Crystal Red Shrimps are fascinating shrimps for the experienced hobbyist, but due to their sensitivity to water quality they are probably not the best choice for the beginner. Aquarium enthusiasts who have experienced success with easier varieties of shrimp may want to tackle crystal reds after they have learned how to adjust the water quality in their tanks to keep ammonia and nitrate levels near zero. All that hard work will be rewarded when those hobbyists get their first glimpse of these strikingly beautiful shrimps moving through the gravel like an aquatic cleanup crew.
About Crystal Red Shrimp
Image from wikipedia.org
The Crystal Red Shrimp is actually a color variation of the popular bee shrimp. They are the same species, just with a different – and quite striking – color. Hobbyists have obtained this spectacular color through years of selective breeding, much the same way as they have in Guppies, Bettas and other varieties of fish.
- Species name: Cardiana cf. cantonensis
- Common names: Crystal Red Shrimp
- Family: Atyidae
- Order: Decapoda
- Class: Malacostraca
- Distribution: Crystal Red Shrimp is a bred variant of Bee Shrimps.
Crystal Red shrimps are often graded on a scale of quality denoted as C, B, A, S, SS and SSS, the latter denoting highest quality. The grading of the Crystal Red Shrimp is based on the color and distribution of the markings, and can be very subjective. Some shrimp breeders’ websites have charts showing examples of the various grades.
- Live Crystal Red shrimps for sale
Crystal Red Shrimp caring
- Hardiness: Medium to difficult
- Lifespan: 1-2 years in captivity
- Maximum length: Up to 1.2″ (3 cm)
- Minimum tank size: 5 gallon fish tank
- Water temperature: 68-78 °F
- pH: 5.8 – 6.8
- dH: 3 – 6
- Aggressiveness: Peaceful
- Diet: Omnivore.
Unlike many other varieties of shrimp, the crystal red shrimp is very sensitive to water conditions. While other varieties like the yellow shrimp can often withstand less than optimal temperatures and water parameters, the crystal red shrimp cannot, so it is very important for hobbyists to have their water tested before acquiring a colony of these shrimps. In order to successfully keep crystal reds there can be no ammonia or nitrites in the tank, so be sure to have your water tested for these contaminants before buying your first shrimp.
Most shrimp do better in alkaline to neutral pH because their shells are composed of alkaline materials, and too high acidity is harmful to those shells. However, the best pH level for the crystal red shrimp is between 6.4 and 6.8. If you notice your shrimps constantly trying to brush things off their bodies it could be an indication that the pH level is too acidic.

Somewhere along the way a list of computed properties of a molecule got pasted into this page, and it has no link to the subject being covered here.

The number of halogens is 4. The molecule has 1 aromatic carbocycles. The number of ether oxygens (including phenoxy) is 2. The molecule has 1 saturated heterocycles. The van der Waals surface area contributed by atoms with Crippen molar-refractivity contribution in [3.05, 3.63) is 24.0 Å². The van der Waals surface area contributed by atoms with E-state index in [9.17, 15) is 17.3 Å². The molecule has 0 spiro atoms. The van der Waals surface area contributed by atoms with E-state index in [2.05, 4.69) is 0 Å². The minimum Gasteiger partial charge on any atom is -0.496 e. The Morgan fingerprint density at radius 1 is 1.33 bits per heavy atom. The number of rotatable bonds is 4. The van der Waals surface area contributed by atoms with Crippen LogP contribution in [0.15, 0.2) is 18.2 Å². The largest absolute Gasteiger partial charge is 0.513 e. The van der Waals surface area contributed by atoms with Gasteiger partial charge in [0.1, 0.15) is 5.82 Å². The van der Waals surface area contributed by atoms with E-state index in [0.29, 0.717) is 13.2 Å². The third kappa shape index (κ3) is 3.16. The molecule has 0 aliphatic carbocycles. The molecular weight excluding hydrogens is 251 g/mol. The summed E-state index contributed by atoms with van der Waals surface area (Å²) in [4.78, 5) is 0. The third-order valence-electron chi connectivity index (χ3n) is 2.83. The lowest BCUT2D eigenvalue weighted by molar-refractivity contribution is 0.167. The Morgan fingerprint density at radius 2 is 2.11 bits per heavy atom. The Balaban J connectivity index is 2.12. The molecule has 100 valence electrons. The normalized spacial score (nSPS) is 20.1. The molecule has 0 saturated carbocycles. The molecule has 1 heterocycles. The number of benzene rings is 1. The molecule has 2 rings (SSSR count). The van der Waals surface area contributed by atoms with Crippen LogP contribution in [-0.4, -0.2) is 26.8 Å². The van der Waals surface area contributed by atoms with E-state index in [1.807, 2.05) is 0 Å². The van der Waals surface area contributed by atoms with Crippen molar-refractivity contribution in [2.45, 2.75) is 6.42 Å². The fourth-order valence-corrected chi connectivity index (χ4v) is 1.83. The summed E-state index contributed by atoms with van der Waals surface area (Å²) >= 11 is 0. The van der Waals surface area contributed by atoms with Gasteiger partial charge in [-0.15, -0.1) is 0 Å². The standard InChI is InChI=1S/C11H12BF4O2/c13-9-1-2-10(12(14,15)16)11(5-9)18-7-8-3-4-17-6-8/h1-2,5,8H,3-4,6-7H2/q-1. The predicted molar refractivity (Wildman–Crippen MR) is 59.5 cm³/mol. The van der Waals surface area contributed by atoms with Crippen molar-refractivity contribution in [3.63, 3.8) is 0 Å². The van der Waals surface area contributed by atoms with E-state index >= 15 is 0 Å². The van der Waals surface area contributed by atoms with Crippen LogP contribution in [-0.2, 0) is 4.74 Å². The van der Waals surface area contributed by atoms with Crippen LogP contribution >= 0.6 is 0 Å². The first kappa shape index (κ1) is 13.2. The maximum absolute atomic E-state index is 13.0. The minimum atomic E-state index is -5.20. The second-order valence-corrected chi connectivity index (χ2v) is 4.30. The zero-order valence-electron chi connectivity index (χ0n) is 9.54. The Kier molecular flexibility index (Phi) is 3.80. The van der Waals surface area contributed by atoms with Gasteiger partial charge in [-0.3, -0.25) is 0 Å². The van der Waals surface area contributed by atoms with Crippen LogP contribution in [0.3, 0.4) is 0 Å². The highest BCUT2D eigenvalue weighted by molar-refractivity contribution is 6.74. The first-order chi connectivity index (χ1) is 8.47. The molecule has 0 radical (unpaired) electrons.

Other than pH, some other water parameters should be monitored for best results:
- GH – General Hardness 3 ~ 6dH
- KH – Carbonate Hardness 0 ~ 2dH
- NH3 – Ammonia 0ppm
- NO2 – Nitrite 0ppm
- NO3 – Nitrate < 15ppm
- TDS (Total Dissolved Solids) 90-120
The most common problem overlooked by hobbyists is TDS. Sometimes, all the water parameters look correct, but the shrimps keeps dying. If the TDS exceeds 150 and your pH is on the higher range, nitrogenous waste can turn toxic. You can buy a TDS meter to measure the amount of dissolved substance in your tank.
Water changes are important when keeping crystal red shrimp. For best results weekly 30% water changes are recommended. When changing the water make sure the water is properly aerated and free of chlorine, and be sure to add the new water slowly to avoid temperature shocks and other potential problems.
Healthy crystal red shrimps will be constantly on the move, looking for food on the bottom of the tank and cleaning up the particles of food other residents of the tank have overlooked. Shrimps that are sitting still on the bottom of the tank or moving lethargically is definitely a bad sign – if you notice this kind of behavior it is important to test your water at once.
In addition to the food they find while scavenging and cleaning the tank, crystal red shrimps will need a varied diet in order to stay healthy. These shrimps are omnivores, but a diet rich in vegetable matter is generally best. Many hobbyists like to plant a clump of moss in tanks that are home to a colony of these shrimps – crystal reds love the moss and it will help to keep them happy and healthy.
Crystal reds will also eat algae, but if there is excessive algae growth in the tank the water quality may be too poor to successfully keep these sensitive creatures. It is a good idea to keep these shrimps in a planted tank – this will give them ready access to healthy food whenever they need it.
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